Montana Mystery

Veterinarians assumed, based on symptoms, it was the dog flu that is still spreading through Bozeman, MT. And it’s happening in epidemic proportions. Imagine over 200 sick dogs in a community of 40,000 people. Dr. Jarrod Moss in Bozeman estimates that that 20 percent of community’s dogs became ill, and some died.

Moss says, “I haven’t had a dog die at any of our practices (he has three), but according to colleagues some have died. This is very infectious.”

Other nearby states are now reporting similarly sick dogs.

What’s going on? Is it the dog flu? Actually, according to experts at both the Cornell and IDEXX labs, the answer is no, it is not the dog flu.

Then what is it that is sickening these dogs?

Edward Dubovi, Cornell Director Virology Section Diagnostic Center, said only that only a handful of the samples came up positive for dog flu or canine influenza virus (CIV), and at that a very low positive value. “It looks like flu, it smells like flu, but I don’t know that it is flu,” he says.

The tests at diagnostic labs focused on any influenza A-type virus, and came up short – except for those two barely positive results which are described as “borderline.” Could it be a B-flu (a human flu)? “Not likely, it’s not shown up in dogs before,” says Dr. Chrstian Leutenegger, director of Molecular Diagnostics, IDEXX Laboratories.

There are actually different strains of H3N2 (dog flu). Could the strain that was introduced to Los Angeles from dogs at a Chinese meat market earlier this year (which differs from the strain of H3N2 originally introduced into Chicago from South Korea in 2015) go unidentified? Also, interestingly, even the original H3N2 strain that entered the Chicago has evolved. Could current testing technology miss these changes in H3N2? “Good questions,” says Leutenegger, “But very unlikely.”

Asked about a long line of “usual suspect” infectious respiratory diseases that might be the cause, Leutenegger says none have been identified. The IDEXX panel is inclusive, covering 11 infectious agents.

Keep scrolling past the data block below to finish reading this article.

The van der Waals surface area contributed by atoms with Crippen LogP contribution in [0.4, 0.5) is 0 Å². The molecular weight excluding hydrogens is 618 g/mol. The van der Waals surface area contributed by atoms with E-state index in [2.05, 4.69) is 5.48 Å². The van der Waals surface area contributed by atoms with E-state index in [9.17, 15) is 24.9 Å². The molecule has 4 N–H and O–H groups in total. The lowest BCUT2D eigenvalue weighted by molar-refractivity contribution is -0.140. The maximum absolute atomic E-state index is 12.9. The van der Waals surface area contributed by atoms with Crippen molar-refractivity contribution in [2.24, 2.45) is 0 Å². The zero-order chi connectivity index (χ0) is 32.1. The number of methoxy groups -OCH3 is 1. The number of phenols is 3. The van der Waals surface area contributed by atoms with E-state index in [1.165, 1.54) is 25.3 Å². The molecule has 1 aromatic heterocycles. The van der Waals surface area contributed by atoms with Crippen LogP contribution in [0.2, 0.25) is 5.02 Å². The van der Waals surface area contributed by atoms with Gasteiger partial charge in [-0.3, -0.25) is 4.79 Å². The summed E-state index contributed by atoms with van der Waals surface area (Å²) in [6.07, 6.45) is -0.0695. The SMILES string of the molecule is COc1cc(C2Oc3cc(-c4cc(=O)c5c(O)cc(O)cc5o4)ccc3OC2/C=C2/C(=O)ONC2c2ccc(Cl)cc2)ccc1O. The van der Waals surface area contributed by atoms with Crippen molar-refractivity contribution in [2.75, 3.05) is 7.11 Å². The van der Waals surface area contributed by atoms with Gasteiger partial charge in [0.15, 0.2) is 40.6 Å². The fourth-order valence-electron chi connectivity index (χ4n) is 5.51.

Something is definitely going on in Bozeman, it’s infectious, and it’s happened fast. “People in our community love to hunt and fish with dogs, and they hike trails, and meet other dogs,” says Moss. “Most stores downtown allow dogs, and have communal water bowls. People board their dogs here too. All this helps support the spread of CIV.”

While mimicking CIV, perhaps even spread as CIV is contagious - its apparently not CIV sickening dogs. Or at least most dogs. Making matters even more complicated H3N2 (strain of dog flu) has been identified in the state – and it might be some of the dogs have indeed had the dog flu.

The search continues, as IDEXX tested for an additional six infectious agents including the recently discovered canine polyomavirus, which have all been ruled out.

IDEXX lab-testing is now being focused on “zebras,” looking for something totally unexpected. How about a canine retrovirus? For years researchers have attempted to isolate this possibility. After all, if retroviruses appear commonly in other species, why not dogs? “At the bottom of the list,” Leutenegger says and laughs.

Maybe it’s not even a virus – but instead a fungal disease. “Highly unlikely because whatever is going on is acting like a viral infection,” Leutenegger says.

So what is the mysterious cause of all these sickened dogs? “It may be that we have another new virus,” says Leutenegger. “We don’t know what we don’t know.”